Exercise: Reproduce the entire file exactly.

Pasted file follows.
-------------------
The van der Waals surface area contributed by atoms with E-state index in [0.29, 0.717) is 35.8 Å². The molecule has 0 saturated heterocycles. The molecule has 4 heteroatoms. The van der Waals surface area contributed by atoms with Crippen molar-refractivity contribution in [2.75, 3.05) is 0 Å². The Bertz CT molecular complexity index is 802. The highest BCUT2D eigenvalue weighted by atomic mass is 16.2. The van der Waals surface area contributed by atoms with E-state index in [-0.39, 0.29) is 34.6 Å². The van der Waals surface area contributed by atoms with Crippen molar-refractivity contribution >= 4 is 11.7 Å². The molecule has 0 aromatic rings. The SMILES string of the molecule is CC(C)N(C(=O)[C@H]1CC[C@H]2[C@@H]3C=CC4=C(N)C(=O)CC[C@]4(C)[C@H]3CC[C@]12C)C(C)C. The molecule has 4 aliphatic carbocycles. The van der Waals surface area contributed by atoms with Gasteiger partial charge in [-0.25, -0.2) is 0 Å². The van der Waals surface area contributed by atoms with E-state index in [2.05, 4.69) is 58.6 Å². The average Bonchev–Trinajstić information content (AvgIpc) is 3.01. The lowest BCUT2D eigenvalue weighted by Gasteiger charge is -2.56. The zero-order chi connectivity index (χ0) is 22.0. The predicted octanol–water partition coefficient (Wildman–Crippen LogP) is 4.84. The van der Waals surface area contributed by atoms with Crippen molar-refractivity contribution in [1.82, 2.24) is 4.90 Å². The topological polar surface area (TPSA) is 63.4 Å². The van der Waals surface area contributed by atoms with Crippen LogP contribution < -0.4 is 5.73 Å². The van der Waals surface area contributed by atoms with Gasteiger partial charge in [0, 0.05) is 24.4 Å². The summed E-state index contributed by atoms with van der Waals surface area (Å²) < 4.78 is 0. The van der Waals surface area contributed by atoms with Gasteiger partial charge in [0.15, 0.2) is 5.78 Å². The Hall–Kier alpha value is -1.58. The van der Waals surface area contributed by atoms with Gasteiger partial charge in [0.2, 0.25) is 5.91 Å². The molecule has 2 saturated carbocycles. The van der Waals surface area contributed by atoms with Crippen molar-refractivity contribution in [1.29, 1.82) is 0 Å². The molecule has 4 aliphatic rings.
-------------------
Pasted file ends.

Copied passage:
The van der Waals surface area contributed by atoms with E-state index in [0.29, 0.717) is 35.8 Å². The molecule has 0 saturated heterocycles. The molecule has 4 heteroatoms. The van der Waals surface area contributed by atoms with Crippen molar-refractivity contribution in [2.75, 3.05) is 0 Å². The Bertz CT molecular complexity index is 802. The highest BCUT2D eigenvalue weighted by atomic mass is 16.2. The van der Waals surface area contributed by atoms with E-state index in [-0.39, 0.29) is 34.6 Å². The van der Waals surface area contributed by atoms with Crippen molar-refractivity contribution >= 4 is 11.7 Å². The molecule has 0 aromatic rings. The SMILES string of the molecule is CC(C)N(C(=O)[C@H]1CC[C@H]2[C@@H]3C=CC4=C(N)C(=O)CC[C@]4(C)[C@H]3CC[C@]12C)C(C)C. The molecule has 4 aliphatic carbocycles. The van der Waals surface area contributed by atoms with Gasteiger partial charge in [-0.25, -0.2) is 0 Å². The van der Waals surface area contributed by atoms with E-state index in [2.05, 4.69) is 58.6 Å². The average Bonchev–Trinajstić information content (AvgIpc) is 3.01. The lowest BCUT2D eigenvalue weighted by Gasteiger charge is -2.56. The zero-order chi connectivity index (χ0) is 22.0. The predicted octanol–water partition coefficient (Wildman–Crippen LogP) is 4.84. The van der Waals surface area contributed by atoms with Crippen molar-refractivity contribution in [1.82, 2.24) is 4.90 Å². The topological polar surface area (TPSA) is 63.4 Å². The van der Waals surface area contributed by atoms with Crippen LogP contribution < -0.4 is 5.73 Å². The van der Waals surface area contributed by atoms with Gasteiger partial charge in [0, 0.05) is 24.4 Å². The summed E-state index contributed by atoms with van der Waals surface area (Å²) < 4.78 is 0. The van der Waals surface area contributed by atoms with Gasteiger partial charge in [0.15, 0.2) is 5.78 Å². The Hall–Kier alpha value is -1.58. The van der Waals surface area contributed by atoms with Gasteiger partial charge in [0.2, 0.25) is 5.91 Å². The molecule has 2 saturated carbocycles. The van der Waals surface area contributed by atoms with Crippen molar-refractivity contribution in [1.29, 1.82) is 0 Å². The molecule has 4 aliphatic rings.